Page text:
It will come as no surprise that American Republicans and Democrats disagree on the climate change issue at the moment, and according to a first of its kind study, the gap between Democrats and Republicans who believe global warming is happening increased a total of 30 percent between the years 2001 and 2010.
Sociologist at Michigan State University, Aaron M. McCright noted that this was a “depressing” trend that’s doing its level best to keep focus on whether the issue is real, rather than focusing on fixing the problem.
“Instead of a public debate about different policies to deal with global warming, a significant percentage of the American public is still debating the science,” said McCright, MSU associate professor and primary investigator on the study. “As a result, we’re failing to significantly address one of the most serious problems of our time.”
McCright adds that these results are consistent with the prevailing theory that explains how political polarization occurs in the general public.
“In the last few decades political elites have become polarized on climate change. This has driven the political divide on this topic within the American public, as regular citizens have taken cues from ideological and party leaders they trust.”
This political polarization has only increased in the past decade as Americans were granted news outlets which spun the news according to their own political beliefs. McCright noted that citizens are having their views on climate change – very different and opposing views – backed up by the news channel that they choose to watch.
“Unfortunately, this is not a recipe for promoting a civil, science-based discussion on this very serious environmental problem,” McCright said. “Like with the national discussion on health care, we don’t even agree on what the basic facts are.”
This political polarization on climate change is not likely to go away in the near future, he added.
“Many Republican Party leaders have moved further to the right since the 2008 presidential election. We’ve also seen attacks on climate science by Tea Party activists. It seems like climate change denial has become something of a litmus test for Republican candidates,” McCright said.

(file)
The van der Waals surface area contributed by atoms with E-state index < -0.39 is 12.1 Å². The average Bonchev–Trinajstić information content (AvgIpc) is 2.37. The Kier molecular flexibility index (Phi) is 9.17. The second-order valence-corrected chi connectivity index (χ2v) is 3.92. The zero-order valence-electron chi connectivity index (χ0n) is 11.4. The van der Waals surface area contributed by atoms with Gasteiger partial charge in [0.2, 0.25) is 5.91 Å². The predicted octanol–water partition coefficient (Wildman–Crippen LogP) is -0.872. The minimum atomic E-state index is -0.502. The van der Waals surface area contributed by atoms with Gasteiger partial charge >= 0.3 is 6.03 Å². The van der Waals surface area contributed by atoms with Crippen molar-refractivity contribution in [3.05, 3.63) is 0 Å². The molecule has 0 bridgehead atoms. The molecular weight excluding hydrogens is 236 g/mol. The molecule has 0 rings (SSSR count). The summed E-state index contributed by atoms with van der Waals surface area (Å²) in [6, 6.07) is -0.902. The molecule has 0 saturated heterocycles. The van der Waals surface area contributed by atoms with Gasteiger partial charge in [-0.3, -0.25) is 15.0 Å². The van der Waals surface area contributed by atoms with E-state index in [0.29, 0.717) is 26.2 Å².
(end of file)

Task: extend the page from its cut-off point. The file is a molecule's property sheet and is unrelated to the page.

“This continued elite polarization on climate change means that the general public will likely remain politically divided on climate change for a while.”
The MSU-led study showed that people on the right of the political spectrum increasingly deny the existence of global warming, while those on the left of the political spectrum are more likely to believe in global warming than they were ten years ago.
The study also found that;
- Of those who identify as Republicans, about 49 percent said in the 2001 Gallup survey that they believe the effects of global warming have already begun – a number that dropped to 29 percent in 2010. Meanwhile, the percentage of Democrats who believe global warming has already begun increased from about 60 in 2001 to 70 in 2010. All told, the gap between these “believers” in the two parties increased from 11 percent in 2001 to 41 percent in 2010.
- A similar trend held for people who identify as either conservative or liberal. When it came to believing that global warming has already begun, the gap between conservatives and liberals increased from about 18 percent in 2001 to 44 percent in 2010.
- Among liberals and Democrats, having a college degree increases the likelihood of reporting beliefs consistent with the scientific consensus. Yet, among conservatives and Republicans, having a college degree often decreases the likelihood of reporting such beliefs